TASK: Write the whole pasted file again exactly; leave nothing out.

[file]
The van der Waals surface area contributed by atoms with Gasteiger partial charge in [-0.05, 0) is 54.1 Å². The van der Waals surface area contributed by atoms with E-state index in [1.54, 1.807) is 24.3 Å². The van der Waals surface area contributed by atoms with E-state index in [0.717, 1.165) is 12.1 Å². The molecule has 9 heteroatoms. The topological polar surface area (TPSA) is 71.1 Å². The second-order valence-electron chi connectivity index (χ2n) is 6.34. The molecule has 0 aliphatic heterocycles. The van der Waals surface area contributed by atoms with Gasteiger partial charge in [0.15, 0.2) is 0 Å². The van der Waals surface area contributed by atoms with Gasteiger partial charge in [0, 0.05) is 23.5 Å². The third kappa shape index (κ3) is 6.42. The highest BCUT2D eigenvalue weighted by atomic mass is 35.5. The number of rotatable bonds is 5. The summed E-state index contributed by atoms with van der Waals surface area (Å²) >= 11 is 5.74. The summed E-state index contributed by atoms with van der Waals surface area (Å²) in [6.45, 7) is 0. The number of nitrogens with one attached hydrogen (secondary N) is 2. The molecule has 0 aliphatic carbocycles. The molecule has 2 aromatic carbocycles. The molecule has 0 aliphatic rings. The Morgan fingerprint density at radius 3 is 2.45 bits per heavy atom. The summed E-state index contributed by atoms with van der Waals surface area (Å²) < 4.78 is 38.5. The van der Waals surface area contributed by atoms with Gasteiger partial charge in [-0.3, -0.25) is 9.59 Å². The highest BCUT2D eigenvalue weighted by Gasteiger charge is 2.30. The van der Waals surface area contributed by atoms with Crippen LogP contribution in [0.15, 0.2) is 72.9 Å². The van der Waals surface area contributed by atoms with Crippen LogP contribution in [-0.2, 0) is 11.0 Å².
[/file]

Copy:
The van der Waals surface area contributed by atoms with Gasteiger partial charge in [-0.05, 0) is 54.1 Å². The van der Waals surface area contributed by atoms with E-state index in [1.54, 1.807) is 24.3 Å². The van der Waals surface area contributed by atoms with E-state index in [0.717, 1.165) is 12.1 Å². The molecule has 9 heteroatoms. The topological polar surface area (TPSA) is 71.1 Å². The second-order valence-electron chi connectivity index (χ2n) is 6.34. The molecule has 0 aliphatic heterocycles. The van der Waals surface area contributed by atoms with Gasteiger partial charge in [0.15, 0.2) is 0 Å². The van der Waals surface area contributed by atoms with Gasteiger partial charge in [0, 0.05) is 23.5 Å². The third kappa shape index (κ3) is 6.42. The highest BCUT2D eigenvalue weighted by atomic mass is 35.5. The number of rotatable bonds is 5. The summed E-state index contributed by atoms with van der Waals surface area (Å²) >= 11 is 5.74. The summed E-state index contributed by atoms with van der Waals surface area (Å²) in [6.45, 7) is 0. The number of nitrogens with one attached hydrogen (secondary N) is 2. The molecule has 0 aliphatic carbocycles. The molecule has 2 aromatic carbocycles. The molecule has 0 aliphatic rings. The Morgan fingerprint density at radius 3 is 2.45 bits per heavy atom. The summed E-state index contributed by atoms with van der Waals surface area (Å²) < 4.78 is 38.5. The van der Waals surface area contributed by atoms with Gasteiger partial charge in [-0.3, -0.25) is 9.59 Å². The highest BCUT2D eigenvalue weighted by Gasteiger charge is 2.30. The van der Waals surface area contributed by atoms with Crippen LogP contribution in [0.15, 0.2) is 72.9 Å². The van der Waals surface area contributed by atoms with Crippen LogP contribution in [-0.2, 0) is 11.0 Å².